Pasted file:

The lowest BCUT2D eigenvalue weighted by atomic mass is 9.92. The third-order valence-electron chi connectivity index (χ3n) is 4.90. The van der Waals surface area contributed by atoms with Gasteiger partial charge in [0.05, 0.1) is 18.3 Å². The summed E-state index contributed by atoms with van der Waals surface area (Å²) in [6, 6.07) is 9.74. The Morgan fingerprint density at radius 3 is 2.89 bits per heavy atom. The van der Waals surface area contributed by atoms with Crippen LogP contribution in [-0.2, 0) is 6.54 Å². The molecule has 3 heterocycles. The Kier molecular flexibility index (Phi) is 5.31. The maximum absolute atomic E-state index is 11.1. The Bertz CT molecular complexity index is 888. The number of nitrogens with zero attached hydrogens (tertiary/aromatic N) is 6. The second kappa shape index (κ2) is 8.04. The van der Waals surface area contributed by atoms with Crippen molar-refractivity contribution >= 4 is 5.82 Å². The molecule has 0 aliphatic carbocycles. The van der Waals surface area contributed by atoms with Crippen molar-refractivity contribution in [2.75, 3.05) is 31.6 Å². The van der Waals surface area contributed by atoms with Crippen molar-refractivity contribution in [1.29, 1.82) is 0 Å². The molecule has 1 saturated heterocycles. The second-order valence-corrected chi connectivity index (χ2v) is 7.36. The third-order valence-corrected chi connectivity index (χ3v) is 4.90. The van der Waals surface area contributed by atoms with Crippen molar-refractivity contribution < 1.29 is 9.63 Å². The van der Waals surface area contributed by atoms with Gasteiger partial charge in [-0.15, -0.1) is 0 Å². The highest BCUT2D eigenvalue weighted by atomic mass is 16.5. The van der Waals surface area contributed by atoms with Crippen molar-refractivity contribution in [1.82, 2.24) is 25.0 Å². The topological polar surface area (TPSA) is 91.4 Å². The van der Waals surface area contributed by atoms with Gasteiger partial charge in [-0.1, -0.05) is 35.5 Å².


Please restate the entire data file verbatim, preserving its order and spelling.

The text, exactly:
The lowest BCUT2D eigenvalue weighted by atomic mass is 9.92. The third-order valence-electron chi connectivity index (χ3n) is 4.90. The van der Waals surface area contributed by atoms with Gasteiger partial charge in [0.05, 0.1) is 18.3 Å². The summed E-state index contributed by atoms with van der Waals surface area (Å²) in [6, 6.07) is 9.74. The Morgan fingerprint density at radius 3 is 2.89 bits per heavy atom. The van der Waals surface area contributed by atoms with Crippen LogP contribution in [-0.2, 0) is 6.54 Å². The molecule has 3 heterocycles. The Kier molecular flexibility index (Phi) is 5.31. The maximum absolute atomic E-state index is 11.1. The Bertz CT molecular complexity index is 888. The number of nitrogens with zero attached hydrogens (tertiary/aromatic N) is 6. The second kappa shape index (κ2) is 8.04. The van der Waals surface area contributed by atoms with Crippen molar-refractivity contribution >= 4 is 5.82 Å². The molecule has 0 aliphatic carbocycles. The van der Waals surface area contributed by atoms with Crippen molar-refractivity contribution in [2.75, 3.05) is 31.6 Å². The van der Waals surface area contributed by atoms with Crippen molar-refractivity contribution in [1.29, 1.82) is 0 Å². The molecule has 1 saturated heterocycles. The second-order valence-corrected chi connectivity index (χ2v) is 7.36. The third-order valence-corrected chi connectivity index (χ3v) is 4.90. The van der Waals surface area contributed by atoms with Crippen molar-refractivity contribution < 1.29 is 9.63 Å². The van der Waals surface area contributed by atoms with Gasteiger partial charge in [-0.15, -0.1) is 0 Å². The highest BCUT2D eigenvalue weighted by atomic mass is 16.5. The van der Waals surface area contributed by atoms with Crippen molar-refractivity contribution in [1.82, 2.24) is 25.0 Å². The topological polar surface area (TPSA) is 91.4 Å². The van der Waals surface area contributed by atoms with Gasteiger partial charge in [-0.1, -0.05) is 35.5 Å².